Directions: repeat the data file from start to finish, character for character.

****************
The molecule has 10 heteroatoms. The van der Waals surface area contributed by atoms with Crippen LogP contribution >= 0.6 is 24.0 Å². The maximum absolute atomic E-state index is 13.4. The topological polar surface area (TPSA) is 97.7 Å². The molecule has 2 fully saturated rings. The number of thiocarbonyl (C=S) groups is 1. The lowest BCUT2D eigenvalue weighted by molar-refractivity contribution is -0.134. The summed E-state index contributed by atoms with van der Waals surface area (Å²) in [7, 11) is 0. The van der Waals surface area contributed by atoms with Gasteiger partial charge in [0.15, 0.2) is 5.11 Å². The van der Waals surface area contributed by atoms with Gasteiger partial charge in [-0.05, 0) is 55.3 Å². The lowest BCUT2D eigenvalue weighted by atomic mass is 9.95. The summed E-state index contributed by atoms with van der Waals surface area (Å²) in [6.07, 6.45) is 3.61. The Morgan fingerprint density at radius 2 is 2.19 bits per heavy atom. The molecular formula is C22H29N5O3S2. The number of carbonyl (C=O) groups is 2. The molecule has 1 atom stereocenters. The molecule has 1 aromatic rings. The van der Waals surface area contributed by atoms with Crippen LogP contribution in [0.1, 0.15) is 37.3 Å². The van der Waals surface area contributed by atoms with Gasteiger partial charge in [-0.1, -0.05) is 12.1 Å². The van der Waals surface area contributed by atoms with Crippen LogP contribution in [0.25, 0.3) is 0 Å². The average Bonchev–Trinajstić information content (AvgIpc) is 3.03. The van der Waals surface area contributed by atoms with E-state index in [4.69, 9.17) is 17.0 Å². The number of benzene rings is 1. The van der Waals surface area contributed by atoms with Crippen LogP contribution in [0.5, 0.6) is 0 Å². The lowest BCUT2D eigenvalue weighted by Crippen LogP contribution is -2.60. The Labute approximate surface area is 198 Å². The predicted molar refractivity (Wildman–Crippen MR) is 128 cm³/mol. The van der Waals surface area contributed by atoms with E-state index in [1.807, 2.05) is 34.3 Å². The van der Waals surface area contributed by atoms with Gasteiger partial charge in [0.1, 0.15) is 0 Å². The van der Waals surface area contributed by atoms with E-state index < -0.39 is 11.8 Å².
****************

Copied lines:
The molecule has 10 heteroatoms. The van der Waals surface area contributed by atoms with Crippen LogP contribution >= 0.6 is 24.0 Å². The maximum absolute atomic E-state index is 13.4. The topological polar surface area (TPSA) is 97.7 Å². The molecule has 2 fully saturated rings. The number of thiocarbonyl (C=S) groups is 1. The lowest BCUT2D eigenvalue weighted by molar-refractivity contribution is -0.134. The summed E-state index contributed by atoms with van der Waals surface area (Å²) in [7, 11) is 0. The van der Waals surface area contributed by atoms with Gasteiger partial charge in [0.15, 0.2) is 5.11 Å². The van der Waals surface area contributed by atoms with Gasteiger partial charge in [-0.05, 0) is 55.3 Å². The lowest BCUT2D eigenvalue weighted by atomic mass is 9.95. The summed E-state index contributed by atoms with van der Waals surface area (Å²) in [6.07, 6.45) is 3.61. The Morgan fingerprint density at radius 2 is 2.19 bits per heavy atom. The molecular formula is C22H29N5O3S2. The number of carbonyl (C=O) groups is 2. The molecule has 1 atom stereocenters. The molecule has 1 aromatic rings. The van der Waals surface area contributed by atoms with Crippen LogP contribution in [0.1, 0.15) is 37.3 Å². The van der Waals surface area contributed by atoms with Gasteiger partial charge in [-0.1, -0.05) is 12.1 Å². The van der Waals surface area contributed by atoms with Crippen LogP contribution in [0.25, 0.3) is 0 Å². The average Bonchev–Trinajstić information content (AvgIpc) is 3.03. The van der Waals surface area contributed by atoms with E-state index in [4.69, 9.17) is 17.0 Å². The number of benzene rings is 1. The van der Waals surface area contributed by atoms with Crippen LogP contribution in [0.5, 0.6) is 0 Å². The lowest BCUT2D eigenvalue weighted by Crippen LogP contribution is -2.60. The Labute approximate surface area is 198 Å². The predicted molar refractivity (Wildman–Crippen MR) is 128 cm³/mol. The van der Waals surface area contributed by atoms with E-state index in [1.807, 2.05) is 34.3 Å². The van der Waals surface area contributed by atoms with Gasteiger partial charge in [0.1, 0.15) is 0 Å². The van der Waals surface area contributed by atoms with E-state index < -0.39 is 11.8 Å².